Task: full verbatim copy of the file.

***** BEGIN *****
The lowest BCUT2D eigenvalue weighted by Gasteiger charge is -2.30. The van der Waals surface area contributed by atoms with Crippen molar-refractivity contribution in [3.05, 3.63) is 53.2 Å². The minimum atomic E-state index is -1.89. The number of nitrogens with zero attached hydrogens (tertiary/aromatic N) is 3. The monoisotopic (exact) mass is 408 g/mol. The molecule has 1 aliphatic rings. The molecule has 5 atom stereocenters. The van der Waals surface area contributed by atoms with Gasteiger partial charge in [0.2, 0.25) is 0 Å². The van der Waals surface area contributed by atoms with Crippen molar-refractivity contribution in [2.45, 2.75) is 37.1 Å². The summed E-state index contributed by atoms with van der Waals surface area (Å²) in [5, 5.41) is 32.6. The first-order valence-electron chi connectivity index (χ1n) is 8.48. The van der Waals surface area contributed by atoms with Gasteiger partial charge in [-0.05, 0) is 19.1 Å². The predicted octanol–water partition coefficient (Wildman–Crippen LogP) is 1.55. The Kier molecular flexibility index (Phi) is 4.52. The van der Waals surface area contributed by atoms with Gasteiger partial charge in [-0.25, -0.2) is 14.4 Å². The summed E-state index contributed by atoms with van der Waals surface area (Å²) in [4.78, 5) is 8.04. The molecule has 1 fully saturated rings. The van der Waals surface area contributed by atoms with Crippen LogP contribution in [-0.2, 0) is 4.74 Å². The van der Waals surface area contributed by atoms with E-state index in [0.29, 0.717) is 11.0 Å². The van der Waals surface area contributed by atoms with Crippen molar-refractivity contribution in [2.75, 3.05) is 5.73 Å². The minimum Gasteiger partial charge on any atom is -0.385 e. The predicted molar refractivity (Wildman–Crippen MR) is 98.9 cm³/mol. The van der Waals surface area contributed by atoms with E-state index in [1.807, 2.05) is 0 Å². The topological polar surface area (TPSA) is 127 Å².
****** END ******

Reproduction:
The lowest BCUT2D eigenvalue weighted by Gasteiger charge is -2.30. The van der Waals surface area contributed by atoms with Crippen molar-refractivity contribution in [3.05, 3.63) is 53.2 Å². The minimum atomic E-state index is -1.89. The number of nitrogens with zero attached hydrogens (tertiary/aromatic N) is 3. The monoisotopic (exact) mass is 408 g/mol. The molecule has 1 aliphatic rings. The molecule has 5 atom stereocenters. The van der Waals surface area contributed by atoms with Gasteiger partial charge in [0.2, 0.25) is 0 Å². The van der Waals surface area contributed by atoms with Crippen molar-refractivity contribution in [2.45, 2.75) is 37.1 Å². The summed E-state index contributed by atoms with van der Waals surface area (Å²) in [5, 5.41) is 32.6. The first-order valence-electron chi connectivity index (χ1n) is 8.48. The van der Waals surface area contributed by atoms with Gasteiger partial charge in [-0.05, 0) is 19.1 Å². The predicted octanol–water partition coefficient (Wildman–Crippen LogP) is 1.55. The Kier molecular flexibility index (Phi) is 4.52. The van der Waals surface area contributed by atoms with Gasteiger partial charge in [-0.25, -0.2) is 14.4 Å². The summed E-state index contributed by atoms with van der Waals surface area (Å²) in [4.78, 5) is 8.04. The molecule has 1 fully saturated rings. The van der Waals surface area contributed by atoms with Crippen LogP contribution in [-0.2, 0) is 4.74 Å². The van der Waals surface area contributed by atoms with E-state index in [0.29, 0.717) is 11.0 Å². The van der Waals surface area contributed by atoms with Crippen molar-refractivity contribution in [2.75, 3.05) is 5.73 Å². The minimum Gasteiger partial charge on any atom is -0.385 e. The predicted molar refractivity (Wildman–Crippen MR) is 98.9 cm³/mol. The van der Waals surface area contributed by atoms with E-state index in [1.807, 2.05) is 0 Å². The topological polar surface area (TPSA) is 127 Å².